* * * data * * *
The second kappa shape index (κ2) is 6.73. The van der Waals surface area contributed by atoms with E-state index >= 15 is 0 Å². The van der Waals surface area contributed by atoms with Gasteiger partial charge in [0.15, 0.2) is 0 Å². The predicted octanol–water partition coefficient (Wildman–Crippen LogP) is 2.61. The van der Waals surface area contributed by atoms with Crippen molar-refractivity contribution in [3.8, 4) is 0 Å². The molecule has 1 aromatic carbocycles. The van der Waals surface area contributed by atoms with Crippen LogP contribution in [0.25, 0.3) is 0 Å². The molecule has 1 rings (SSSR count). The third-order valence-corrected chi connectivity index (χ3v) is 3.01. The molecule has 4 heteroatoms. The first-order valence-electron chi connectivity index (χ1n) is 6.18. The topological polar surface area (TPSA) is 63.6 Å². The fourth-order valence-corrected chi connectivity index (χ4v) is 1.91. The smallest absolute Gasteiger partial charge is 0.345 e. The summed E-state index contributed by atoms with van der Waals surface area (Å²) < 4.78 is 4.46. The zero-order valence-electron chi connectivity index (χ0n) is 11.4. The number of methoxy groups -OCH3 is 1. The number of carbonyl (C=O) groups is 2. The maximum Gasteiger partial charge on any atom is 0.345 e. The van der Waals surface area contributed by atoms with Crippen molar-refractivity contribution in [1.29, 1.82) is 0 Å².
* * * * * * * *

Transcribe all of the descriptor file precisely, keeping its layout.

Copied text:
The second kappa shape index (κ2) is 6.73. The van der Waals surface area contributed by atoms with E-state index >= 15 is 0 Å². The van der Waals surface area contributed by atoms with Gasteiger partial charge in [0.15, 0.2) is 0 Å². The predicted octanol–water partition coefficient (Wildman–Crippen LogP) is 2.61. The van der Waals surface area contributed by atoms with Crippen molar-refractivity contribution in [3.8, 4) is 0 Å². The molecule has 1 aromatic carbocycles. The van der Waals surface area contributed by atoms with Crippen LogP contribution in [0.25, 0.3) is 0 Å². The molecule has 1 rings (SSSR count). The third-order valence-corrected chi connectivity index (χ3v) is 3.01. The molecule has 4 heteroatoms. The first-order valence-electron chi connectivity index (χ1n) is 6.18. The topological polar surface area (TPSA) is 63.6 Å². The fourth-order valence-corrected chi connectivity index (χ4v) is 1.91. The smallest absolute Gasteiger partial charge is 0.345 e. The summed E-state index contributed by atoms with van der Waals surface area (Å²) < 4.78 is 4.46. The zero-order valence-electron chi connectivity index (χ0n) is 11.4. The number of methoxy groups -OCH3 is 1. The number of carbonyl (C=O) groups is 2. The maximum Gasteiger partial charge on any atom is 0.345 e. The van der Waals surface area contributed by atoms with Crippen molar-refractivity contribution in [1.29, 1.82) is 0 Å².